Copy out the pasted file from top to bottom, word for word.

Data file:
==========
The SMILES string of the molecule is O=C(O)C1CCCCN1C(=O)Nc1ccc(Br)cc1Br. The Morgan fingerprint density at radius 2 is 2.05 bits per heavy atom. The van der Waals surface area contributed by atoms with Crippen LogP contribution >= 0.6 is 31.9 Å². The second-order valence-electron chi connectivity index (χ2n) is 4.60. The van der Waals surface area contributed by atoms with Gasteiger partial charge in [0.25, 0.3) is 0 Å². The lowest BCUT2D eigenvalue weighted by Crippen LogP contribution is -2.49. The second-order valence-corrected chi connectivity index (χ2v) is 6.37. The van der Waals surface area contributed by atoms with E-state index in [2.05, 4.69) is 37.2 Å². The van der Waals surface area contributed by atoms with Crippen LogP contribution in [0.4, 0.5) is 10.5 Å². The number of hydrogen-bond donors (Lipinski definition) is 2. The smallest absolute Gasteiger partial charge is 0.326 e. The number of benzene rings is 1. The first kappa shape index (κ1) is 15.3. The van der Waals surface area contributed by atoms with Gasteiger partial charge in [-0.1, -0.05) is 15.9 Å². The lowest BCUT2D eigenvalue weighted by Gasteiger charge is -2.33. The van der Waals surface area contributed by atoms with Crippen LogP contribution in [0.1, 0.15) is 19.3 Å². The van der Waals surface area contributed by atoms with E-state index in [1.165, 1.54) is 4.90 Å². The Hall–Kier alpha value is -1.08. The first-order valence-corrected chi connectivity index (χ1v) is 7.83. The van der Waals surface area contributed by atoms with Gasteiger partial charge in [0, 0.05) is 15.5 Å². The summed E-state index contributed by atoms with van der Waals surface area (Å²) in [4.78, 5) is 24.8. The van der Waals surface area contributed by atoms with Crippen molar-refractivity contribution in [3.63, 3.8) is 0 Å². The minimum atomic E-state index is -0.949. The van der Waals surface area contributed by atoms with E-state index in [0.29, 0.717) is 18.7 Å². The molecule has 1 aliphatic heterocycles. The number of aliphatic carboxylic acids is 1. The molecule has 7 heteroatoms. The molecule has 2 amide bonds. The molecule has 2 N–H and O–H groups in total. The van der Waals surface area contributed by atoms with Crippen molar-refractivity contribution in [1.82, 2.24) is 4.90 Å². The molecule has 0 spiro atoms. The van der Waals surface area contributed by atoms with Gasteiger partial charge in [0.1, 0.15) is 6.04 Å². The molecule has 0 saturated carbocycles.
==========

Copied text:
The SMILES string of the molecule is O=C(O)C1CCCCN1C(=O)Nc1ccc(Br)cc1Br. The Morgan fingerprint density at radius 2 is 2.05 bits per heavy atom. The van der Waals surface area contributed by atoms with Crippen LogP contribution >= 0.6 is 31.9 Å². The second-order valence-electron chi connectivity index (χ2n) is 4.60. The van der Waals surface area contributed by atoms with Gasteiger partial charge in [0.25, 0.3) is 0 Å². The lowest BCUT2D eigenvalue weighted by Crippen LogP contribution is -2.49. The second-order valence-corrected chi connectivity index (χ2v) is 6.37. The van der Waals surface area contributed by atoms with E-state index in [2.05, 4.69) is 37.2 Å². The van der Waals surface area contributed by atoms with Crippen LogP contribution in [0.4, 0.5) is 10.5 Å². The number of hydrogen-bond donors (Lipinski definition) is 2. The smallest absolute Gasteiger partial charge is 0.326 e. The number of benzene rings is 1. The first kappa shape index (κ1) is 15.3. The van der Waals surface area contributed by atoms with Gasteiger partial charge in [-0.1, -0.05) is 15.9 Å². The lowest BCUT2D eigenvalue weighted by Gasteiger charge is -2.33. The van der Waals surface area contributed by atoms with Crippen LogP contribution in [0.1, 0.15) is 19.3 Å². The van der Waals surface area contributed by atoms with E-state index in [1.165, 1.54) is 4.90 Å². The Hall–Kier alpha value is -1.08. The first-order valence-corrected chi connectivity index (χ1v) is 7.83. The van der Waals surface area contributed by atoms with Gasteiger partial charge in [0, 0.05) is 15.5 Å². The summed E-state index contributed by atoms with van der Waals surface area (Å²) in [4.78, 5) is 24.8. The van der Waals surface area contributed by atoms with Crippen molar-refractivity contribution in [3.63, 3.8) is 0 Å². The minimum atomic E-state index is -0.949. The van der Waals surface area contributed by atoms with E-state index in [0.29, 0.717) is 18.7 Å². The molecule has 1 aliphatic heterocycles. The number of aliphatic carboxylic acids is 1. The molecule has 7 heteroatoms. The molecule has 2 amide bonds. The molecule has 2 N–H and O–H groups in total. The van der Waals surface area contributed by atoms with Crippen molar-refractivity contribution in [1.82, 2.24) is 4.90 Å². The molecule has 0 spiro atoms. The van der Waals surface area contributed by atoms with Gasteiger partial charge in [0.1, 0.15) is 6.04 Å². The molecule has 0 saturated carbocycles.